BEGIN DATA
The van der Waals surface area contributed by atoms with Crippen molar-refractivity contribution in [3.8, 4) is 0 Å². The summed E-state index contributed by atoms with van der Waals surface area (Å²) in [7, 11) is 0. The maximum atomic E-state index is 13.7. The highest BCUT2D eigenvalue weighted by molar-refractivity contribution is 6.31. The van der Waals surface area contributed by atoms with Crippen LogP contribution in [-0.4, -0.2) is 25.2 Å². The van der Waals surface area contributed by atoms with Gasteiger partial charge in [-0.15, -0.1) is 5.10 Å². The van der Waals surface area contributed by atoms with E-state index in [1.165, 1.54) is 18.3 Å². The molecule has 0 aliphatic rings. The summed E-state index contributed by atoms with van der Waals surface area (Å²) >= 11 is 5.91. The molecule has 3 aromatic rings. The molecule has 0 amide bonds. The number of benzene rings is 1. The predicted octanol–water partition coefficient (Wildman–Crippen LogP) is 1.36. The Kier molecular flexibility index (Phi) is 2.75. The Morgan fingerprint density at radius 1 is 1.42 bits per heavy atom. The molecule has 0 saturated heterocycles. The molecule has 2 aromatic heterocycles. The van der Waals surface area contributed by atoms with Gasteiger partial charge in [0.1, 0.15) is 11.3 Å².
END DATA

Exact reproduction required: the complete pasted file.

The van der Waals surface area contributed by atoms with Crippen molar-refractivity contribution in [3.8, 4) is 0 Å². The summed E-state index contributed by atoms with van der Waals surface area (Å²) in [7, 11) is 0. The maximum atomic E-state index is 13.7. The highest BCUT2D eigenvalue weighted by molar-refractivity contribution is 6.31. The van der Waals surface area contributed by atoms with Crippen LogP contribution in [-0.4, -0.2) is 25.2 Å². The van der Waals surface area contributed by atoms with Gasteiger partial charge in [-0.15, -0.1) is 5.10 Å². The van der Waals surface area contributed by atoms with E-state index in [1.165, 1.54) is 18.3 Å². The molecule has 0 aliphatic rings. The summed E-state index contributed by atoms with van der Waals surface area (Å²) >= 11 is 5.91. The molecule has 3 aromatic rings. The molecule has 0 amide bonds. The number of benzene rings is 1. The predicted octanol–water partition coefficient (Wildman–Crippen LogP) is 1.36. The Kier molecular flexibility index (Phi) is 2.75. The Morgan fingerprint density at radius 1 is 1.42 bits per heavy atom. The molecule has 0 saturated heterocycles. The molecule has 2 aromatic heterocycles. The van der Waals surface area contributed by atoms with Gasteiger partial charge in [0.1, 0.15) is 11.3 Å².